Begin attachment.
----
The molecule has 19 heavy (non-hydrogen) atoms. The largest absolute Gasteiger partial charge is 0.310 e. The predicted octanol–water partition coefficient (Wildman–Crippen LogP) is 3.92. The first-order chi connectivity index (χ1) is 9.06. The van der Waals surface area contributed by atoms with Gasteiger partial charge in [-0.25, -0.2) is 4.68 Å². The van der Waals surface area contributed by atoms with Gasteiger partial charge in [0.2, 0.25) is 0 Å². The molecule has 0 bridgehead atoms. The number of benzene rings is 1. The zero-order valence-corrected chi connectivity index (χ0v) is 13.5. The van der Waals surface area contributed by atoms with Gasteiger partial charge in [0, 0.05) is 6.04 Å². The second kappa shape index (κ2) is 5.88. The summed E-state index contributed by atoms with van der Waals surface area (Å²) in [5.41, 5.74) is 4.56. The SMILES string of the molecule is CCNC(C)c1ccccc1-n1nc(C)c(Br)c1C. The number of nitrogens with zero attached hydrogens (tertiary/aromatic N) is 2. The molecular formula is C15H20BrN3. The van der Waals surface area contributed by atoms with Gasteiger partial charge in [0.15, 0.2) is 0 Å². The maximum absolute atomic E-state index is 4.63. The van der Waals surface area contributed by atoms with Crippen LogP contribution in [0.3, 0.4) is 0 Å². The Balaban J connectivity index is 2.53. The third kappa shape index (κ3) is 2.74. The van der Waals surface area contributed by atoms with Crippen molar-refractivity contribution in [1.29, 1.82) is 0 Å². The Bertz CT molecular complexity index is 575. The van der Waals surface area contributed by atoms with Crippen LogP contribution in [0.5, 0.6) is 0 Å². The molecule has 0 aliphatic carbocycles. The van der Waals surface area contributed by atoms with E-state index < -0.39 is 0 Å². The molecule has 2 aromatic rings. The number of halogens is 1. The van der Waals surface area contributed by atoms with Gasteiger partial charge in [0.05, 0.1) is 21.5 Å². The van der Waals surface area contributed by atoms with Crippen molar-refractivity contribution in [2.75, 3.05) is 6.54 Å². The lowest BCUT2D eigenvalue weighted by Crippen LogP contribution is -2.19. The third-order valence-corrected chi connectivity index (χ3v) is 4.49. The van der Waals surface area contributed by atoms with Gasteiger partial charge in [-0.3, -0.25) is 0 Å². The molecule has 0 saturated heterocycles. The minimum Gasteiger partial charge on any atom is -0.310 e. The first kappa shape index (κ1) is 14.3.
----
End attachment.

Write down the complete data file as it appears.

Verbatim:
The molecule has 19 heavy (non-hydrogen) atoms. The largest absolute Gasteiger partial charge is 0.310 e. The predicted octanol–water partition coefficient (Wildman–Crippen LogP) is 3.92. The first-order chi connectivity index (χ1) is 9.06. The van der Waals surface area contributed by atoms with Gasteiger partial charge in [-0.25, -0.2) is 4.68 Å². The van der Waals surface area contributed by atoms with Gasteiger partial charge in [0.2, 0.25) is 0 Å². The molecule has 0 bridgehead atoms. The number of benzene rings is 1. The zero-order valence-corrected chi connectivity index (χ0v) is 13.5. The van der Waals surface area contributed by atoms with Gasteiger partial charge in [0, 0.05) is 6.04 Å². The second kappa shape index (κ2) is 5.88. The summed E-state index contributed by atoms with van der Waals surface area (Å²) in [5.41, 5.74) is 4.56. The SMILES string of the molecule is CCNC(C)c1ccccc1-n1nc(C)c(Br)c1C. The number of nitrogens with zero attached hydrogens (tertiary/aromatic N) is 2. The molecular formula is C15H20BrN3. The van der Waals surface area contributed by atoms with Gasteiger partial charge in [0.15, 0.2) is 0 Å². The maximum absolute atomic E-state index is 4.63. The van der Waals surface area contributed by atoms with Crippen LogP contribution in [0.3, 0.4) is 0 Å². The Balaban J connectivity index is 2.53. The third kappa shape index (κ3) is 2.74. The van der Waals surface area contributed by atoms with Crippen molar-refractivity contribution in [1.29, 1.82) is 0 Å². The Bertz CT molecular complexity index is 575. The van der Waals surface area contributed by atoms with Crippen LogP contribution in [0.5, 0.6) is 0 Å². The molecule has 0 aliphatic carbocycles. The van der Waals surface area contributed by atoms with E-state index < -0.39 is 0 Å². The molecule has 2 aromatic rings. The number of halogens is 1. The van der Waals surface area contributed by atoms with Gasteiger partial charge in [0.05, 0.1) is 21.5 Å². The van der Waals surface area contributed by atoms with Crippen molar-refractivity contribution in [2.75, 3.05) is 6.54 Å². The lowest BCUT2D eigenvalue weighted by Crippen LogP contribution is -2.19. The third-order valence-corrected chi connectivity index (χ3v) is 4.49. The van der Waals surface area contributed by atoms with Gasteiger partial charge in [-0.3, -0.25) is 0 Å². The molecule has 0 saturated heterocycles. The minimum Gasteiger partial charge on any atom is -0.310 e. The first kappa shape index (κ1) is 14.3.